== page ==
In the Indian Summer it is important to be in the right place at the right time. To find out where that is, the Foliage Network, for example, offers information for all states. Maps regularly provide an up-to-date overview of the degree of discoloration. By the way: The term “Indian Summer” in English describes the warmer period in autumn, but the phenomenon of leaf discoloration is called “foliage” or “fall foliage”.
|Average temperatures in Portland, Maine in °C|
|Average temperatures in Kennebunkport, Maine in °C|
VUSA Tips for Maine Visitors
Almost the size of the other New England states alone, Maine is known for its long coastline, rocky islands and majestic mountains. Nature lovers appreciate the hiking and cycling opportunities as well as the skiing and snowboarding slopes in winter. Year-round, the state offers fresh seafood and excellent museums.
Portland’s culinary scene is legendary, while cities like Kennebunkport and Rockport are mentioned in the same breath as artists and presidents.
Villages farther inland have their own rustic beauty and Mount Katahdin rises to a mighty massif at the center of Baxter State Park, a beautiful 850 square kilometer park.
Fishing, kayaking or whitewater rafting (and if you’re lucky you might even see a moose) Outdoor enthusiasts will find plenty to choose from here.
Portland, Maine’s largest city, is relatively affluent, with a pleasant atmosphere and a historic downtown area. All around, Victorian buildings bear witness to Portland’s thriving past as a port city. Portland’s West End has the most beautiful villas and an inviting waterfront promenade. The outstanding Portland Museum of Art , Maine’s largest art museum, was built by star architect IM Pei. In addition to American paintings, French Impressionists are also on display here.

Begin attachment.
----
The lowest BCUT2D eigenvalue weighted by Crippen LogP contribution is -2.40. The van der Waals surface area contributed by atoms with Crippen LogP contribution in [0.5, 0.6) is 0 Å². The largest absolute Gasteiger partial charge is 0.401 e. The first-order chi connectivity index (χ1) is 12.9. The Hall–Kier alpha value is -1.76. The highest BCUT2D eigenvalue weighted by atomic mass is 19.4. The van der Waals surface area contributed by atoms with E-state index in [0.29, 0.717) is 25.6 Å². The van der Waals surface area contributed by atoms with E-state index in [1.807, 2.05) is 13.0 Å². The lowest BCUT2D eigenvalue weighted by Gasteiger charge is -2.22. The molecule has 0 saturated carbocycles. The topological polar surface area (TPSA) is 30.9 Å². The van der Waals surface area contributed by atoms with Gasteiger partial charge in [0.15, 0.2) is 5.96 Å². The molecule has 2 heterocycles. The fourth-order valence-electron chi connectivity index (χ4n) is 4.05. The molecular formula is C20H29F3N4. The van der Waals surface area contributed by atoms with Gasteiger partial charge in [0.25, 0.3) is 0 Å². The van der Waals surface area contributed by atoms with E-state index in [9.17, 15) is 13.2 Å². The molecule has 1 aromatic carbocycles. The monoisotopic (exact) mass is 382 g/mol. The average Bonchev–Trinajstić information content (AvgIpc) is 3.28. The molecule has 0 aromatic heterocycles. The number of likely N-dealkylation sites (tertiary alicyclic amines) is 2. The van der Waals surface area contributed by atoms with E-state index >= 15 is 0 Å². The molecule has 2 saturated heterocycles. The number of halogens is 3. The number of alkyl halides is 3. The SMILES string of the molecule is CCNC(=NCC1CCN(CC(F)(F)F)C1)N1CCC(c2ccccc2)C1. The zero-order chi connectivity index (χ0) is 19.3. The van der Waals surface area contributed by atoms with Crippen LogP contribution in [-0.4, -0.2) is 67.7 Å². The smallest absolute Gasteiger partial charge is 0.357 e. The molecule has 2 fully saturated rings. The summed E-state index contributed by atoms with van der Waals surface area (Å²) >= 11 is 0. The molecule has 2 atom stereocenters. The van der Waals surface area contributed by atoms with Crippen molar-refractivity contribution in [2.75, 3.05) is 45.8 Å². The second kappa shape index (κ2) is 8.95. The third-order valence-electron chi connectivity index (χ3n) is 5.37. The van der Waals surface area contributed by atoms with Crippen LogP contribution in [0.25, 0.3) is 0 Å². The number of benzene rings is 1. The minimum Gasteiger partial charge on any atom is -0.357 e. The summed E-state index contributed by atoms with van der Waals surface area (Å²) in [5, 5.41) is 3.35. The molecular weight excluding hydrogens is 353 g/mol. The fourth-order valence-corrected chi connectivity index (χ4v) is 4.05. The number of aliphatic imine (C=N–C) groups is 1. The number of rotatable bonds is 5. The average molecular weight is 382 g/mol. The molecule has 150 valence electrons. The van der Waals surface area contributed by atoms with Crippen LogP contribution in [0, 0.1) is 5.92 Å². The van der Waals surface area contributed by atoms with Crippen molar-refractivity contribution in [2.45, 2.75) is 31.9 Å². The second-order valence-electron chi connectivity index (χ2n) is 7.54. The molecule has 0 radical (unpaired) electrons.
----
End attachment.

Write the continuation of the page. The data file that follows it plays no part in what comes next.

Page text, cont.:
A special attraction is the Harbor Fish Market, where fishermen sell their fresh catch. Cobbled sidewalks line Exchange Street, Old Port’s picturesque street, which offers exclusive designer fashion, cozy cafés and all kinds of “Made in Maine” products.
Tip: Follow the road down to the waterfront and enjoy the Standard Baking Company’s handmade pastries before taking the Casco Bay Ferry to Peaks Island for a leisurely bike ride on this charming little island, with intermittently fantastic sea views experience.
Ogunquit’s distinctive inns dot the coast. Here you can feel a fresh sea breeze as you hike the scenic Marginal Way from Ogunquit Beach to Perkins Cove, another area gem. You can stake out your own personal piece of paradise along the nearly three-mile long, seemingly untouched stretch of coast at Goose Rocks Beach. You can also do a kayak tour here.
Acadia National Park
One of America’s most popular national parks, Acadia National Park covers more than 16,000 acres on Maine’s coast, a 3.5-hour drive northeast of Portland. The main attraction of the park is the scenic Loop Road. The 27-mile (43-km) road — only open mid-April through November — winds through the pink granite cliffs of Mount Desert Island’s east coast, passing top attractions. If you prefer to hike, there is a 195 km long network of paths available. Or you can cycle along the 82 km long gravel roads that used to serve as transport routes. Originally designed for horses and carriages, these are ideal for mountain bike tours. You can also climb here or sail around the islands.